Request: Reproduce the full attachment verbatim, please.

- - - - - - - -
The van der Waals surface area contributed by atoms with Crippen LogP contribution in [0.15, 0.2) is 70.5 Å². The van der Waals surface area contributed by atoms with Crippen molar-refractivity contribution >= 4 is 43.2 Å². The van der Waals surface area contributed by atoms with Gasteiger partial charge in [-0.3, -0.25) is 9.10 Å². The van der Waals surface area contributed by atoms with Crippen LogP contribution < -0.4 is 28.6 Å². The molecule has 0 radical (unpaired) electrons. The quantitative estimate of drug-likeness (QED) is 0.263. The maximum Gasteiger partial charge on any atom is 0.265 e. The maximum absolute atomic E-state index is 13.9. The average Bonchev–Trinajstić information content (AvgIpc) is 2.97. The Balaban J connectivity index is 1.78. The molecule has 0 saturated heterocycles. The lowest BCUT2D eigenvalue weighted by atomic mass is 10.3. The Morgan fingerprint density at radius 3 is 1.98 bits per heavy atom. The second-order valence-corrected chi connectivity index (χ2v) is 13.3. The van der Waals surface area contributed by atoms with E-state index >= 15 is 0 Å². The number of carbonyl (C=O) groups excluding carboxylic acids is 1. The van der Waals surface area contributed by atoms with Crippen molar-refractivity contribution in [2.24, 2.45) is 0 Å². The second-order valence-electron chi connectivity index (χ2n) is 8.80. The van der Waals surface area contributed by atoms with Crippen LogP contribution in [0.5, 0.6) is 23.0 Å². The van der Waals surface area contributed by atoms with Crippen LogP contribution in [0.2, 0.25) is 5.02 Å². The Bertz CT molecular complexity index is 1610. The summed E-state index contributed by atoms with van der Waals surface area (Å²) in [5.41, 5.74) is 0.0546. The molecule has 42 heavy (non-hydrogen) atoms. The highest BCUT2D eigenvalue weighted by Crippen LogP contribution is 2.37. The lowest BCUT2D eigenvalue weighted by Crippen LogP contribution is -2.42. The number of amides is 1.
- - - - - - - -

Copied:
The van der Waals surface area contributed by atoms with Crippen LogP contribution in [0.15, 0.2) is 70.5 Å². The van der Waals surface area contributed by atoms with Crippen molar-refractivity contribution >= 4 is 43.2 Å². The van der Waals surface area contributed by atoms with Gasteiger partial charge in [-0.3, -0.25) is 9.10 Å². The van der Waals surface area contributed by atoms with Crippen LogP contribution < -0.4 is 28.6 Å². The molecule has 0 radical (unpaired) electrons. The quantitative estimate of drug-likeness (QED) is 0.263. The maximum Gasteiger partial charge on any atom is 0.265 e. The maximum absolute atomic E-state index is 13.9. The average Bonchev–Trinajstić information content (AvgIpc) is 2.97. The Balaban J connectivity index is 1.78. The molecule has 0 saturated heterocycles. The lowest BCUT2D eigenvalue weighted by atomic mass is 10.3. The Morgan fingerprint density at radius 3 is 1.98 bits per heavy atom. The second-order valence-corrected chi connectivity index (χ2v) is 13.3. The van der Waals surface area contributed by atoms with E-state index >= 15 is 0 Å². The number of carbonyl (C=O) groups excluding carboxylic acids is 1. The van der Waals surface area contributed by atoms with Crippen molar-refractivity contribution in [2.24, 2.45) is 0 Å². The second-order valence-electron chi connectivity index (χ2n) is 8.80. The van der Waals surface area contributed by atoms with Crippen LogP contribution in [0.5, 0.6) is 23.0 Å². The van der Waals surface area contributed by atoms with Crippen LogP contribution in [0.2, 0.25) is 5.02 Å². The Bertz CT molecular complexity index is 1610. The summed E-state index contributed by atoms with van der Waals surface area (Å²) in [5.41, 5.74) is 0.0546. The molecule has 42 heavy (non-hydrogen) atoms. The highest BCUT2D eigenvalue weighted by Crippen LogP contribution is 2.37. The lowest BCUT2D eigenvalue weighted by Crippen LogP contribution is -2.42. The number of amides is 1.